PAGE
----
The UK daily Telegraph last week carried coverage of Barclays Capital warning to "batten down the hatches" ahead of what the bank expects to be a nasty stretch of global financial turmoil as we head into summer:
Barclays Capital has advised clients to batten down the hatches for a worldwide financial storm, warning that the US Federal Reserve has allowed the inflation genie out of the bottle and let its credibility fall "below zero". "We're in a nasty environment," said Tim Bond, the bank's chief equity strategist. "There is an inflation shock underway. This is going to be very negative for financial assets. We are going into tortoise mood and are retreating into our shell. Investors will do well if they can preserve their wealth." ... Mr Bond said the emerging world is now on the cusp of a serious crisis. "Inflation is out of control in Asia. Vietnam has already blown up. The policy response is to shoot the messenger, like the developed central banks in the late 1960s and 1970s," he said. "They will have to slam on the brakes. There is going to be a deep global recession over the next three years as policy-makers try to get inflation back in the box."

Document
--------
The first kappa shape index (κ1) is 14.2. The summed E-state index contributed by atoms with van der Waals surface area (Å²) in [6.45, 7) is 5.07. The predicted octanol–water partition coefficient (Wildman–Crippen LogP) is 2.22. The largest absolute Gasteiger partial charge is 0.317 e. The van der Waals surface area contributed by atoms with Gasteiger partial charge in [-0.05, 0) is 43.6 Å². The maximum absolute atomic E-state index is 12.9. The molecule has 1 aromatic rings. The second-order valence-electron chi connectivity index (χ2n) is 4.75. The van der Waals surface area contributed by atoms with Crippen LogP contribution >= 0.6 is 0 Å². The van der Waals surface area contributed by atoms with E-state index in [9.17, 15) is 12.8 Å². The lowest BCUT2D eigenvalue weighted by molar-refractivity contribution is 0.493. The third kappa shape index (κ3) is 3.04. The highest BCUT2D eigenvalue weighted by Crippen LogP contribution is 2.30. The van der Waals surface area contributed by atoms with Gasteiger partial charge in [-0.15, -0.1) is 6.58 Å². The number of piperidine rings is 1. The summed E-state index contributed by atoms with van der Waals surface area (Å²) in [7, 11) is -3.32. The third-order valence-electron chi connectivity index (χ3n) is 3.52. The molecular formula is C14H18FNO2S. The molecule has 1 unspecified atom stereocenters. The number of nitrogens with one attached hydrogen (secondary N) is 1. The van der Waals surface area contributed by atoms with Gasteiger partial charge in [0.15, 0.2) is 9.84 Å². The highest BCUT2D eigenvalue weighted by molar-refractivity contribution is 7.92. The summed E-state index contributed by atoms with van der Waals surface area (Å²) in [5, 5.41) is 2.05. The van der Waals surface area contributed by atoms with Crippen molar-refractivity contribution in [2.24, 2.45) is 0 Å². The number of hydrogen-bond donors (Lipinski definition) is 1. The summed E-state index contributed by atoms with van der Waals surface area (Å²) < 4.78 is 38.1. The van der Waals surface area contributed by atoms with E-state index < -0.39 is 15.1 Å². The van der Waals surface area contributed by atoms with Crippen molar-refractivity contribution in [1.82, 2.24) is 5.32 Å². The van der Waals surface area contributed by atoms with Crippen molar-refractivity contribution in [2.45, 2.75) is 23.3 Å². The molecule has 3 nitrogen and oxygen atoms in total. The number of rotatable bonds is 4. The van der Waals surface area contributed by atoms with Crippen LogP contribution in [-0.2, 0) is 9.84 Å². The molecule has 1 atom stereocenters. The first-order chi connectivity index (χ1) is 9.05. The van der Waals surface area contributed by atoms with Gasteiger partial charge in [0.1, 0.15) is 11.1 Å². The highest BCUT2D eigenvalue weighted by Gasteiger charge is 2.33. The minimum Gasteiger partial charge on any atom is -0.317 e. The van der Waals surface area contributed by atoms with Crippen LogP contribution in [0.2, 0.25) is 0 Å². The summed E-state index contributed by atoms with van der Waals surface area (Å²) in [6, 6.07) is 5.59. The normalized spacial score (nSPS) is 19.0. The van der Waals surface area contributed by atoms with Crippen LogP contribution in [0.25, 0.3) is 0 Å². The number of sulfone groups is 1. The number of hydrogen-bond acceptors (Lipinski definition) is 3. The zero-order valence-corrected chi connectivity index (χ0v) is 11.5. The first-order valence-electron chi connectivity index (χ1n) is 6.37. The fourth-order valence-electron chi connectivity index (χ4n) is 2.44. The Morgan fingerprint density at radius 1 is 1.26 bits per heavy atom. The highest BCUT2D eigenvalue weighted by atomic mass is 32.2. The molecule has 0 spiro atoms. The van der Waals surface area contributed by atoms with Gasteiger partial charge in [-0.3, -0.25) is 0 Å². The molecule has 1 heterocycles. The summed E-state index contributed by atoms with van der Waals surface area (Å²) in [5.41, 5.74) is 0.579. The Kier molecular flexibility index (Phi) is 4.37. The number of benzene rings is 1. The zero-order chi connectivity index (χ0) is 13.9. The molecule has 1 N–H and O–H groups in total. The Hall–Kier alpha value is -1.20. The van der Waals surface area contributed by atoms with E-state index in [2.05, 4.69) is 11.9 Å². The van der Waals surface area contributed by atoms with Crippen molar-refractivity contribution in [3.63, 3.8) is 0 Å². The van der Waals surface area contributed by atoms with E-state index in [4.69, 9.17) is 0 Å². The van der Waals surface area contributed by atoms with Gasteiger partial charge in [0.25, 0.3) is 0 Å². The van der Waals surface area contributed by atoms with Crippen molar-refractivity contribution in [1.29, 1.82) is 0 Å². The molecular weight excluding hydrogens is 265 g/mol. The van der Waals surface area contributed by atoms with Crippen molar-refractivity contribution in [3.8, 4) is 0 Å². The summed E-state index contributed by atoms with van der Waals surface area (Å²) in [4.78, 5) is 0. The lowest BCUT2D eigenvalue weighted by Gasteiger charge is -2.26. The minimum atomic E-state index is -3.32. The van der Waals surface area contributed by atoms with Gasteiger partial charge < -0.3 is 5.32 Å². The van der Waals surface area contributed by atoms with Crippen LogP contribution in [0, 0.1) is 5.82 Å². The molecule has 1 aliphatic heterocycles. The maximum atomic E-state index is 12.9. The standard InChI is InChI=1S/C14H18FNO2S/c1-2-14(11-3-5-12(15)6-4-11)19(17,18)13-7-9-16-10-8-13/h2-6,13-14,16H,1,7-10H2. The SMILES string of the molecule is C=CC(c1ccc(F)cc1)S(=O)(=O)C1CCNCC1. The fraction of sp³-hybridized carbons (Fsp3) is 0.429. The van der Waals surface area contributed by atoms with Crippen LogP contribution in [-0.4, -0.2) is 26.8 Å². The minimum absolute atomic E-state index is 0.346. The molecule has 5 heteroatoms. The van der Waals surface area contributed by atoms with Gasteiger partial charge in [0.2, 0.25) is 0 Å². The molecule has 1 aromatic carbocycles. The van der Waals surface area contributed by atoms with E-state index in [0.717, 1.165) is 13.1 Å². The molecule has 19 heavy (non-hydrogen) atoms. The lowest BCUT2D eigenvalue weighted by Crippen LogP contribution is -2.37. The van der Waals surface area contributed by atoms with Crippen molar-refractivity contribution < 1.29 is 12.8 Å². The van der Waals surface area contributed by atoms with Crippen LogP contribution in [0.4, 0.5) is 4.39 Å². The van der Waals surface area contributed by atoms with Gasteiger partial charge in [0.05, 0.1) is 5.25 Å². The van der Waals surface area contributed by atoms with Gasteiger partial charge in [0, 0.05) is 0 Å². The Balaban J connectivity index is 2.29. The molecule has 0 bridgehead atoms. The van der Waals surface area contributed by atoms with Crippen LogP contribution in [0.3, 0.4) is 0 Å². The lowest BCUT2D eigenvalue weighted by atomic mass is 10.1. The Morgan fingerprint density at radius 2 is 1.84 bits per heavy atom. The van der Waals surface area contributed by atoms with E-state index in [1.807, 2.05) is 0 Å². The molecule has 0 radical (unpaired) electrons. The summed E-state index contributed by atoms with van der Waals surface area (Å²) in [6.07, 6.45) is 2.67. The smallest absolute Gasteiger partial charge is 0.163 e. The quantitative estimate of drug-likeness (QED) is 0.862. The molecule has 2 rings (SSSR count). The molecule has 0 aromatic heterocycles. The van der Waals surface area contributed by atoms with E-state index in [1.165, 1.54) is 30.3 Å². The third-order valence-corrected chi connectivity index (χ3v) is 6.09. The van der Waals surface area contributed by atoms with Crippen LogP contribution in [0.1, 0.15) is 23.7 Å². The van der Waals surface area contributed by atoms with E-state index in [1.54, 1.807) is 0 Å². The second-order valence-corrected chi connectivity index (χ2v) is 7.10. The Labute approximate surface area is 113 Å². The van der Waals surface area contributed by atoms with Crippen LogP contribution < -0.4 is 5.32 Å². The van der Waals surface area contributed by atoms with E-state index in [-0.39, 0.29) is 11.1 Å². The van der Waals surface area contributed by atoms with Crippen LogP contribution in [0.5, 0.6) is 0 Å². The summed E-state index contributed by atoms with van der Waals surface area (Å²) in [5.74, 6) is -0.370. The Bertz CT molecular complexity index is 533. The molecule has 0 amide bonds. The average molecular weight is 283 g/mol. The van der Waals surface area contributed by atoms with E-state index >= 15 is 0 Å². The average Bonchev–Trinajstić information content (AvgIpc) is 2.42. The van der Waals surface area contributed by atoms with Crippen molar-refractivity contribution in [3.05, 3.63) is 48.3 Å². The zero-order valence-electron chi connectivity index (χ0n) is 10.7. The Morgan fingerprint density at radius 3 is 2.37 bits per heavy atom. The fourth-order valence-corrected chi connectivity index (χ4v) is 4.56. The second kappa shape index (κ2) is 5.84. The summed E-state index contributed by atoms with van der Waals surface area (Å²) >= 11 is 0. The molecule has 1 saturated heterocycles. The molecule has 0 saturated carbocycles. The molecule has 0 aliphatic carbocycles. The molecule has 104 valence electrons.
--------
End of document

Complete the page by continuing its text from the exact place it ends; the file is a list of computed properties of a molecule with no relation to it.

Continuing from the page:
Harsh words, to be certain. There's plenty of hemming and hawing right now over inflation and the confluence of monetary policy between central bankers, with European financiers doing plenty of finger pointing at Bernanke and the Fed -- we covered a similar warning from the Royal Bank of Scotland last week. If they're right, we won't be referring to March as the pinnacle of financial unrest in the current cycle for very long.